little sarah Big World

Tag: trying new things

A Night on the Town

~OR~

One Thing Leads to Another

It begins with roscón

…roscón to celebrate Día de los Reyes Magos…

…to celebrate Día de los Reyes Magos as a way to say “thank you” to our new Swedish friends. Because they they lent us money on New Year’s Eve, and we want to pay them back. Because we want more than a one-night-friendship-stand. Because we’d been treated to a wonderful Christmas and then a wonderful New Years, courtesy of our international friends, and now it was our turn to treat, damnit.

But we were still nervous when we met up with Fredrik and Sigrid on Thursday to eat roscón and go see the cabalgata; it felt a little like meeting up for a first-second date after a one-night stand. Turns out they felt the same! We shared a good laugh and then got on with our friendship, starting with coffee and roscón.

In Spain, traditionally speaking, January 6th is the big gift-giving day. It’s when the Reyes Magos (the three wise men) come to town, bringing presents for all the good little children. They arrive by way of a big (brand-name-toy-sponsored) parade on Thursday night, and even though its a family-friendly (read: for kids) event, we happily marched our four grown selves over to see what the fuss was about.

Mostly it was about flashy colored lights and twinkles and sparkles and oohs and aahs.

And tons of people. People everywhere, climbing on ladders they’d brought or whatever else, to better see the parade.

I think we enjoyed the crowd-watching more than the actual parade. It was just nuts to see so many people come out, packed like sardines, toting ladders, to see the three kings arrive in town. I think it makes for a way more convincing scenario than the old “Santa will come tonight and sneak down the chimney while you’re sleeping” line. I’ve said it before, Spaniards take their Navidades seriously. I continue to be impressed.

Not wanting the night to end so soon, and eager for a warming drink and a place to sit, we followed Fredrik and Sigrid back to their neighborhood, Chueca.

Chueca is the gay neighborhood of Madrid, but it’s adjoined to the Hipster-type neighborhood. So it’s got the best of both worlds, with lots of cutesy boutiques and modern-looking shops and fancy places to nibble or sip.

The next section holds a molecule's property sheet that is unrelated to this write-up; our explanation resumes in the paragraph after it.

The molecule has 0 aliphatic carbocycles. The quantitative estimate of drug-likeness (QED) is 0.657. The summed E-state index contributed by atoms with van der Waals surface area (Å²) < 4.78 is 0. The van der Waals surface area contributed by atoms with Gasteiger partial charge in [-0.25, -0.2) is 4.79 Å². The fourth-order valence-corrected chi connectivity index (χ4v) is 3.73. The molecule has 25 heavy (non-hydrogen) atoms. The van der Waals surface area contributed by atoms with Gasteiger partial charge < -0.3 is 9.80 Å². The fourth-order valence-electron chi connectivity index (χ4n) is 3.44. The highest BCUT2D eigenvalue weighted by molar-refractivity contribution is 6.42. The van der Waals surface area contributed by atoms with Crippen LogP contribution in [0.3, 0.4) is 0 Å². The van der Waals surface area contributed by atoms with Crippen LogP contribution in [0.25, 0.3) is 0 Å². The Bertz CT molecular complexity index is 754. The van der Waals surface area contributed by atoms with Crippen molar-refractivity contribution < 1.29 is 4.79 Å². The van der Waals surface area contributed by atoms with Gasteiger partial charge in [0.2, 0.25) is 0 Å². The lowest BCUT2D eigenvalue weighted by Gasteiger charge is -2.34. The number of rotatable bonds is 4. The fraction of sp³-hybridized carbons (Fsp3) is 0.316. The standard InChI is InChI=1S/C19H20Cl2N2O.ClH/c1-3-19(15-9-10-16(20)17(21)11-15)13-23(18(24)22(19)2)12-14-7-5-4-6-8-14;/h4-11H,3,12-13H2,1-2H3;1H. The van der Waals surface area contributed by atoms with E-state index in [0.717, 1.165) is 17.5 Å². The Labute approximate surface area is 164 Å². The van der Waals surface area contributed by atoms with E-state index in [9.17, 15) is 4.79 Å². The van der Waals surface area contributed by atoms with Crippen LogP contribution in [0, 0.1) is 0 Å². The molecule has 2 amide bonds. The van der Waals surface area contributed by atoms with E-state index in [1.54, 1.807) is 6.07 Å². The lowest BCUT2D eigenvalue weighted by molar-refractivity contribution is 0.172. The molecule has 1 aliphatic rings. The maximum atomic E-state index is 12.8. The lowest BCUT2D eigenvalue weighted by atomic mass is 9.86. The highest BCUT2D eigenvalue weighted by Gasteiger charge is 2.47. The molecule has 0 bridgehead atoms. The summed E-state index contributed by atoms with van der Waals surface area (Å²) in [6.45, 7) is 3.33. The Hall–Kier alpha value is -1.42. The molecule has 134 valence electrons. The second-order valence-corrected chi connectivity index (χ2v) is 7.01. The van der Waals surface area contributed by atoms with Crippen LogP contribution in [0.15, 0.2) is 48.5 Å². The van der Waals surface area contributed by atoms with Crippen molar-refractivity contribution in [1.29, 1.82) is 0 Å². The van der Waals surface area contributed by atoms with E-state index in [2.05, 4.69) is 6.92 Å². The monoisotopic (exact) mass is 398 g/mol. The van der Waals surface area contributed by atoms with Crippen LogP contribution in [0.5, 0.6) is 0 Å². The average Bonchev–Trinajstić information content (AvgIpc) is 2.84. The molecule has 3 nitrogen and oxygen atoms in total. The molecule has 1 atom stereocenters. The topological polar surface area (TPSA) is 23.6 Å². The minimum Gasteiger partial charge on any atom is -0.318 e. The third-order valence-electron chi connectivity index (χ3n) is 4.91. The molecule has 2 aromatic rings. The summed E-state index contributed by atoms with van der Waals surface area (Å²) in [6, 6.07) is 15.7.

…like the San Antón market, which is similar to it’s more famous cousin–the San Miguel market in the center of town–but, you know, trendier. More chic.

…and with a roof-top lounge, where the drinks are nevertheless cheap and the fires are toasty and the conversation turns to books and travel, to favorite films and living abroad. And I was grateful, for new friends, and new old traditions, and a sense of adventure, and wherever the night may lead us. Which in this case was to pizza, in some teeny late-night joint. Then a long walk home for Kevin and I, happy and full and excited about all the possibilities.

And to think–it all started with a simple, sweet, pink parcel. A bit of roscón and three kings, come to town.

Navidades

~OR~

The Spanish Christmas Spirit

I’ve never felt the Christmas spirit more than I do here in Spain. I don’t mean the spirit of giving and good will–although those are completely excellent pursuits–I mean that inexplicable magic, that sort of sparkle in the air. That warmth and cheer and light in a season that might otherwise be dark and harsh and cold.

I was first struck by this two years ago, while living her in Madrid. Here’s the post about that, and it’s one of my all-time favorite posts, when I feel like I first started to develop my style of casual photos and prose on this here blog. So please check it out.

Now, the second time around, I think I get it, that I can explain what makes the holiday season in Spain so special. First, it’s about how everywhere gets decorated. Not people’s houses, so much (although you do see quite a few deep red “Christ Was Born – Merry Christmas” flags with the baby Jesus in his nest hanging from apartment windows, as well as those dangly ladders with a stuffed santa–or the three wise men!–trying to climb up and through the window), but pretty much everywhere else.

I am talking about public spaces–bars, restaurants, cafés, intersections, plazas, etc. Los españoles are, after all, muy de la calle. They live the bulk of their lives outside the house, and with Christmas being a huge social event, it’s only natural that all of these communal gathering places should be strung with tinsel and garland. Of course, we do this in the US, too, but not in the same way, and not to the same extent. I mean, when was the last time you went into a dusty dive bar at Christmastime to find that it was not only be-decorated, but decorated thoroughly and tastefully? Exactly.

The second secret ingredient in the Spanish Holiday Cheer recipe is longevity. So, yes, they’ve got Christmas Eve and Christmas Day, but it doesn’t stop there! After New Year’s, Spaniards celebrate Three Kings Day (Día de los Reyes Magos–the three wise men) on January 6th. If Christmas is more about family and big meals and staying up late drinking and talking, then Reyes is the day more similar to our American Christmas, the day where little kids wake up early and tear through presents. In the end, we’re talking two full weeks of non-stop Christmas-y action, and it’s all considered Christmastime (Navidades). Not to mention the build-up to all this–lights, carols, shopping–which starts in earnest around late November/early December (as opposed to, say, October 31st, and I’m looking and YOU, USA).